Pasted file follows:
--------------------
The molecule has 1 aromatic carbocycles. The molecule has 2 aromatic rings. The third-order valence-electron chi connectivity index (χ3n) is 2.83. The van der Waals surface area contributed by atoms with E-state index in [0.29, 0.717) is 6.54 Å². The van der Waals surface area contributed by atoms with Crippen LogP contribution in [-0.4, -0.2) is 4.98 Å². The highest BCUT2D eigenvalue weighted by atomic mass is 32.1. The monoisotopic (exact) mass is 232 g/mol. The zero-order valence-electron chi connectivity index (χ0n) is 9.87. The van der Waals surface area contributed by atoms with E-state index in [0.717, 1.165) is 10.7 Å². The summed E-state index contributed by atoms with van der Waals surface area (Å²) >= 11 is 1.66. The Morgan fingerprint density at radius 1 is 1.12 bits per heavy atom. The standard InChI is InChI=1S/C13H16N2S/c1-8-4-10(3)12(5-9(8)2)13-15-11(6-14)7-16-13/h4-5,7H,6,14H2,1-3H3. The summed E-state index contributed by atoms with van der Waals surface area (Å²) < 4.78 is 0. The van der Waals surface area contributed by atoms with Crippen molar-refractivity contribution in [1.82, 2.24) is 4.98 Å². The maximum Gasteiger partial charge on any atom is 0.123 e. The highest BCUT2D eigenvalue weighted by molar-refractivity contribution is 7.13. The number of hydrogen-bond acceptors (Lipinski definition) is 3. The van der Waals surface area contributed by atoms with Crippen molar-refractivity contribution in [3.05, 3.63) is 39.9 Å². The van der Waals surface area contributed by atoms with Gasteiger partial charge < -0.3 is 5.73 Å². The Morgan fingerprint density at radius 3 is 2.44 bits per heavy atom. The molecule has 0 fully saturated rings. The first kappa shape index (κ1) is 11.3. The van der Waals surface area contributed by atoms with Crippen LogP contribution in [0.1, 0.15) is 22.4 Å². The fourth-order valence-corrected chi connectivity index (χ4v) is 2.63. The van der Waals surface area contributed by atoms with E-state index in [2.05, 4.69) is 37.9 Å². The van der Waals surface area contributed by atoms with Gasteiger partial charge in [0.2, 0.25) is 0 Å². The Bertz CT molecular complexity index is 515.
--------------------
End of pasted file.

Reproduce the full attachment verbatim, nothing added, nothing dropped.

The molecule has 1 aromatic carbocycles. The molecule has 2 aromatic rings. The third-order valence-electron chi connectivity index (χ3n) is 2.83. The van der Waals surface area contributed by atoms with E-state index in [0.29, 0.717) is 6.54 Å². The van der Waals surface area contributed by atoms with Crippen LogP contribution in [-0.4, -0.2) is 4.98 Å². The highest BCUT2D eigenvalue weighted by atomic mass is 32.1. The monoisotopic (exact) mass is 232 g/mol. The zero-order valence-electron chi connectivity index (χ0n) is 9.87. The van der Waals surface area contributed by atoms with E-state index in [0.717, 1.165) is 10.7 Å². The summed E-state index contributed by atoms with van der Waals surface area (Å²) >= 11 is 1.66. The Morgan fingerprint density at radius 1 is 1.12 bits per heavy atom. The standard InChI is InChI=1S/C13H16N2S/c1-8-4-10(3)12(5-9(8)2)13-15-11(6-14)7-16-13/h4-5,7H,6,14H2,1-3H3. The summed E-state index contributed by atoms with van der Waals surface area (Å²) < 4.78 is 0. The van der Waals surface area contributed by atoms with Crippen molar-refractivity contribution in [1.82, 2.24) is 4.98 Å². The maximum Gasteiger partial charge on any atom is 0.123 e. The highest BCUT2D eigenvalue weighted by molar-refractivity contribution is 7.13. The number of hydrogen-bond acceptors (Lipinski definition) is 3. The van der Waals surface area contributed by atoms with Crippen molar-refractivity contribution in [3.05, 3.63) is 39.9 Å². The van der Waals surface area contributed by atoms with Gasteiger partial charge < -0.3 is 5.73 Å². The Morgan fingerprint density at radius 3 is 2.44 bits per heavy atom. The molecule has 0 fully saturated rings. The first kappa shape index (κ1) is 11.3. The van der Waals surface area contributed by atoms with Crippen LogP contribution in [0.1, 0.15) is 22.4 Å². The fourth-order valence-corrected chi connectivity index (χ4v) is 2.63. The van der Waals surface area contributed by atoms with E-state index in [2.05, 4.69) is 37.9 Å². The van der Waals surface area contributed by atoms with Gasteiger partial charge in [0.2, 0.25) is 0 Å². The Bertz CT molecular complexity index is 515.